Broad joins elite company
Stuart Broad has become one of just seven men in the history of Test cricket to have a five-wicket haul and a century at Lord's on their CV.
Broad's six for 72 on day one of England's Investec series against the West Indies helped restrict the tourists to 243 for nine, despite Shivnarine Chanderpaul's unbeaten 87 on Thursday.
It also put him in the same bracket as his former team-mate Andrew Flintoff, and England's greatest all-rounder Ian Botham - among others - following his career-best 169 against Pakistan at the home of cricket two years ago.
Broad is delighted with his own performance, and England's too so far here.
"Following 'Freddie' and 'Beefy' in the England dressing room is a huge honour," he said.
"But more important today is to have got nine wickets on the first day of the Test. Winning the toss and bowling, you're thinking 'Can you bowl them out for a hundred?'
"But you know Lord's is never like that. It's a bit of a patience game. We were aiming for seven wickets in the day... to pick up nine, we're delighted."
Broad was wicketless in the first session, and it was James Anderson who deservedly fared best with the new ball.
"We probably didn't start as well as we could have done, with the standards we set," he said.
"Certainly I got driven too much, which probably came from the wicket being a lot slower than we imagined at the start - so we were probably searching for a nick.
"But the thing that pleased me most about today is that, after I didn't start that well in the first session, I managed to drag my length just a little bit back to make it more dangerous to drive.
"Maybe a couple of years ago, I didn't have the wisdom to do that."
The one man Broad could not shift, not for the first time, was Chanderpaul.
"Shiv has played very well against us again, and we don't want him to get a hundred.
"We wanted to stay away from his legs and his hip early, because he accumulates 20 or 30 without you realising.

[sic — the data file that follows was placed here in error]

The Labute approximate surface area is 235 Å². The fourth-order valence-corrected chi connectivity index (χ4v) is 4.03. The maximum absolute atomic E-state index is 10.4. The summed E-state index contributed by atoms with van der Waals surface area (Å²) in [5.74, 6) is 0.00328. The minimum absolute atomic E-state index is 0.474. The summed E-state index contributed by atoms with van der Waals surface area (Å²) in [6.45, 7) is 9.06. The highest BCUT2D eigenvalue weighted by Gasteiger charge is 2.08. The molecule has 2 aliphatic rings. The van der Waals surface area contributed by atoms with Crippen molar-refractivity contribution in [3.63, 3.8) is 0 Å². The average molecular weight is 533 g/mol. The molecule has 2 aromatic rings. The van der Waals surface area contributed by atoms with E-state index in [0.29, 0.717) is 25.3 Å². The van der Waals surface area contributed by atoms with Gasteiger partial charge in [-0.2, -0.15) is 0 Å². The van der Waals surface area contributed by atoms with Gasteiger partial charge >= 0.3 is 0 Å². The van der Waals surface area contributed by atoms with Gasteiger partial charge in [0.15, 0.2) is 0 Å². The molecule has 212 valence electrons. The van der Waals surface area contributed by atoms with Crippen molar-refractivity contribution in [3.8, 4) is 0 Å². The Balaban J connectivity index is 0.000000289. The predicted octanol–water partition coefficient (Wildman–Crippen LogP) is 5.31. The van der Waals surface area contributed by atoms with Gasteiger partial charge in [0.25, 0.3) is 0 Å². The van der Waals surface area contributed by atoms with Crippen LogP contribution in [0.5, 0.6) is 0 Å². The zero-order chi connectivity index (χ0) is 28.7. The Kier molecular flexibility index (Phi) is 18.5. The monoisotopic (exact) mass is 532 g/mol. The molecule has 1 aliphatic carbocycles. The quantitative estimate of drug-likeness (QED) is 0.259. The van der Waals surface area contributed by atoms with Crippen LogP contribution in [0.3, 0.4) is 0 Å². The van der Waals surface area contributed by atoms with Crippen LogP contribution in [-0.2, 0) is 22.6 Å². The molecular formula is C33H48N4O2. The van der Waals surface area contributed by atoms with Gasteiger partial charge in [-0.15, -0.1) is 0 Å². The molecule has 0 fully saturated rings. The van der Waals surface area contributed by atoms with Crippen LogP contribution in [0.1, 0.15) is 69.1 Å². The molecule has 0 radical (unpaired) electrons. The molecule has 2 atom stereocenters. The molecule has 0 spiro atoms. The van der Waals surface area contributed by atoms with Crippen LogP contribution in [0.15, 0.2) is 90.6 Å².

"But sometimes you've just got to take your hat off and say 'Well played'. He did play fantastically today."
Graeme Swann, instead, came closest to dismissing the limpet left-hander but chose not to review a not-out lbw decision - when Chanderpaul was on 62 - which would have been overturned on DRS.
"I can't believe Swanny didn't get the review - he normally dives in himself," said Broad.
"But the most important thing now is we don't let them get away from us.
"It's 240-odd. But 260 or 270 suddenly looks a bit more daunting, so it's important as a bowling unit we get it right (tomorrow) - don't let Shiv keep the strike. Keeping the number 11 on strike is crucial for us."
Like Broad, West Indies opener Adrian Barath was full of praise for the tourists' world number one batsman.
"Someone who has scored more than 10,000 Test runs, and averaging close to 70 in England, lends us his experience about playing here," he said.
"He talks about playing a bit later, leaving the ball, picking the areas and having a lot of patience.
"It was fabulous to look at, the way he goes about his innings, gets set - knocking the ball around and picking up singles and twos while he's getting himself in.
"Before you know it, he's 20-odd or 30. For the young guys, including myself, that's the approach we need.
"I think 90 per cent of his game is mental, waiting, having that patience and allowing the ball to come on to the bat.
"Everyone can take a page out of his book."
While many of the Windies batsmen were struggling here in tough conditions, former captain Chris Gayle smashed an Indian Premier League hundred for Royal Challengers Bangalore.
Barath, however, was not permitted - under team orders - to answer a question about the absence of Gayle, who made himself unavailable for this series.